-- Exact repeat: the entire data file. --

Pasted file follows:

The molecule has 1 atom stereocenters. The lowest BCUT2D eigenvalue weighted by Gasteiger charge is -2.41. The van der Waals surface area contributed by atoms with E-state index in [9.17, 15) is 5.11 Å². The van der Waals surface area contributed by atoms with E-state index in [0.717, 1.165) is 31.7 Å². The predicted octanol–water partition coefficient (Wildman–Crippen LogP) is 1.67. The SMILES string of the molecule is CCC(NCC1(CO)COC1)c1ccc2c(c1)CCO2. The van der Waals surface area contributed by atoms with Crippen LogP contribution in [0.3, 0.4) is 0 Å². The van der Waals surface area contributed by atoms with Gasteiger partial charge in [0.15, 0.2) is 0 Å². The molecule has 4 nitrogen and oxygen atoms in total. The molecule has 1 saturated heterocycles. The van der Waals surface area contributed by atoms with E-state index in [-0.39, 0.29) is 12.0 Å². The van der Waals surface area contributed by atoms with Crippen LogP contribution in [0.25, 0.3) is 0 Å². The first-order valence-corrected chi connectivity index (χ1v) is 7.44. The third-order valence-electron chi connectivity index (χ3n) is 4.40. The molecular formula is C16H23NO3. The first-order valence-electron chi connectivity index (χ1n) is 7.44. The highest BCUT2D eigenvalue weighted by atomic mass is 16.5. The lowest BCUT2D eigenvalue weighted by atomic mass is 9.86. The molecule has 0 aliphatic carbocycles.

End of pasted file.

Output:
The molecule has 1 atom stereocenters. The lowest BCUT2D eigenvalue weighted by Gasteiger charge is -2.41. The van der Waals surface area contributed by atoms with E-state index in [9.17, 15) is 5.11 Å². The van der Waals surface area contributed by atoms with E-state index in [0.717, 1.165) is 31.7 Å². The predicted octanol–water partition coefficient (Wildman–Crippen LogP) is 1.67. The SMILES string of the molecule is CCC(NCC1(CO)COC1)c1ccc2c(c1)CCO2. The van der Waals surface area contributed by atoms with Crippen LogP contribution in [0.3, 0.4) is 0 Å². The van der Waals surface area contributed by atoms with Gasteiger partial charge in [0.15, 0.2) is 0 Å². The molecule has 4 nitrogen and oxygen atoms in total. The molecule has 1 saturated heterocycles. The van der Waals surface area contributed by atoms with E-state index in [-0.39, 0.29) is 12.0 Å². The van der Waals surface area contributed by atoms with Crippen LogP contribution in [0.25, 0.3) is 0 Å². The first-order valence-corrected chi connectivity index (χ1v) is 7.44. The third-order valence-electron chi connectivity index (χ3n) is 4.40. The molecular formula is C16H23NO3. The first-order valence-electron chi connectivity index (χ1n) is 7.44. The highest BCUT2D eigenvalue weighted by atomic mass is 16.5. The lowest BCUT2D eigenvalue weighted by atomic mass is 9.86. The molecule has 0 aliphatic carbocycles.